BISMARK – The Organization of the Petroleum Exporting Countries (OPEC) oil supplies dropped drastically in March 2019, with a reduction of overall output of 500,000 barrels a day, representing a four-year low for the organization. The reduction, while representing one-half of a percent of oil demand worldwide, nonetheless is a drop equivalent to the full monthly oil production of any four OPEC member countries put together.
This lull, according to reports, is due in-part to lessened output of oil on the part of Saudi Arabia, as well as lowered production by Venezuela, which is currently in the midst of a crisis in their economy. These two countries – in addition to other, non-OPEC countries such as Russia – are apparently attempting to combat a large drop in the price of crude that occurred in late 2018 by reducing the amount of oil on the open market by approximately 1.2 million barrels a day. This move, OPEC is hoping, will serve to siphon off excess supplies of oil currently on the market and subsequently drive up the price globally as a result.
In March, OPEC’s output dropped by over 500,000 barrels per day for a total of 30.02 million barrels per day, according to reports; this is the lowest output by the organization since February 2015, where OPEC produced 29.97 million barrels per day. Overall, in 2019, OPEC production has dropped by over 1.5 million barrels per day, resulting in a 30 percent jump of Brent crude (sweet light crude) oil prices.
Saudi Arabia has been reported as being especially aggressive in their willingness to reduce their oil output until worldwide prices rise; in March alone, the Middle-Eastern country lowered production by 324,000 barrels per day, reducing production to less than 10 million barrels per day. This represents a big drop from their zenith of oil output in November, which was 11.1 million barrels per day.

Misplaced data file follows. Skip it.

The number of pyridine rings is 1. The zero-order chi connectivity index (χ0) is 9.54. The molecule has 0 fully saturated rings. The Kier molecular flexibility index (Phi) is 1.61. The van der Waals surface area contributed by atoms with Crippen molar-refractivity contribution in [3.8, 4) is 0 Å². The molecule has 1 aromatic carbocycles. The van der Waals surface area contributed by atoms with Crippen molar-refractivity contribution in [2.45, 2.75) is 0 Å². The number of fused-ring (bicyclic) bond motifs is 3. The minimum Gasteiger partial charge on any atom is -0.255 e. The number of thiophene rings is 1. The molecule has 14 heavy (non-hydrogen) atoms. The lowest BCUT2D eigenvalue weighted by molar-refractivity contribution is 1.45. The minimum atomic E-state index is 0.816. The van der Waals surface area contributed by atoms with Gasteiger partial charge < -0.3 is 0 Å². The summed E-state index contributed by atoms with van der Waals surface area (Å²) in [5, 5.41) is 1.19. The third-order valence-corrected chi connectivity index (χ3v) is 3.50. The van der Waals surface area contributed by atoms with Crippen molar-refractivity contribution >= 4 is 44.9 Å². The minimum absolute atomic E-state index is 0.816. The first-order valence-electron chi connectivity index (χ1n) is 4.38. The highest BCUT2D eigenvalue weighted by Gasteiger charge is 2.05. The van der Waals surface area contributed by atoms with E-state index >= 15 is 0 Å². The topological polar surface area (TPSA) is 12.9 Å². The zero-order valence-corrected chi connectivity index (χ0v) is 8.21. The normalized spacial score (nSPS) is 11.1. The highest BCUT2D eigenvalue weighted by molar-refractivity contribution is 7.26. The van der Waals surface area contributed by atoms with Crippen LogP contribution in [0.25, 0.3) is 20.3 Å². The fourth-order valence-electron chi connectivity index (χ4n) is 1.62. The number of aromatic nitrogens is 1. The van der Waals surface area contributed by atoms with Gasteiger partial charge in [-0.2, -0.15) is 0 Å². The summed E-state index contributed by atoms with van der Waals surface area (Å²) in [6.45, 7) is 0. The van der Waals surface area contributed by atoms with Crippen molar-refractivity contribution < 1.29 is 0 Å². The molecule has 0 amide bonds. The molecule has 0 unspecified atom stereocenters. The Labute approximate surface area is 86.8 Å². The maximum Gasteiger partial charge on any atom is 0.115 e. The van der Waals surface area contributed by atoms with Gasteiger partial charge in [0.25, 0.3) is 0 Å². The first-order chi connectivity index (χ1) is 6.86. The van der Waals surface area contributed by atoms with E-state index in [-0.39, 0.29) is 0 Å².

Venezuela has also been contending with the impact of sanctions imposed in the United States by government-owned oil company PDVSA, as well as political upheaval throughout the land. Nonetheless, Venezuela’s maladies have actually helped to serve OPEC’s goals; in March, Venezuela’s output fell in March by 289,000 barrels per day for a total of only 732,000 barrels per day.
Iraq has also reportedly reduced oil output in March by 126,000 barrels per day to approximately 4.5 million barrels per day in total. Libya, in contrast, actually increased oil production in March by 196,000 barrels per day, for a total of over 1 million barrels per day.
U.S. President Donald Trump has called upon OPEC numerous times – both on Twitter and when speaking publicly – to increase their oil production in order to lower prices, requests that OPEC member countries have so far failed to heed. Meanwhile, OPEC is scheduled to hold a meeting member and alliance country members in June, at which time the possibility of whether or not to extend oil reduction output further into 2019 will be on the table.
OPEC is an intergovernmental organization of 14 nations, founded in 1960 in Baghdad by the first five members (Iran, Iraq, Kuwait, Saudi Arabia, and Venezuela), and headquartered since 1965 in Vienna, Austria. As of September 2018, the then 14 member countries accounted for an estimated 44 percent of global oil production and 81.5 percent of the world’s “proven” oil reserves, giving OPEC a major influence on global oil prices.
Economists often cite OPEC as a textbook example of a cartel that cooperates to reduce market competition, but one whose consultations are protected by the doctrine of state immunity under international law. However, the influence of OPEC on international trade is periodically challenged by the expansion of non-OPEC energy sources, and by the recurring temptation for individual OPEC countries to exceed production targets and pursue conflicting self-interests.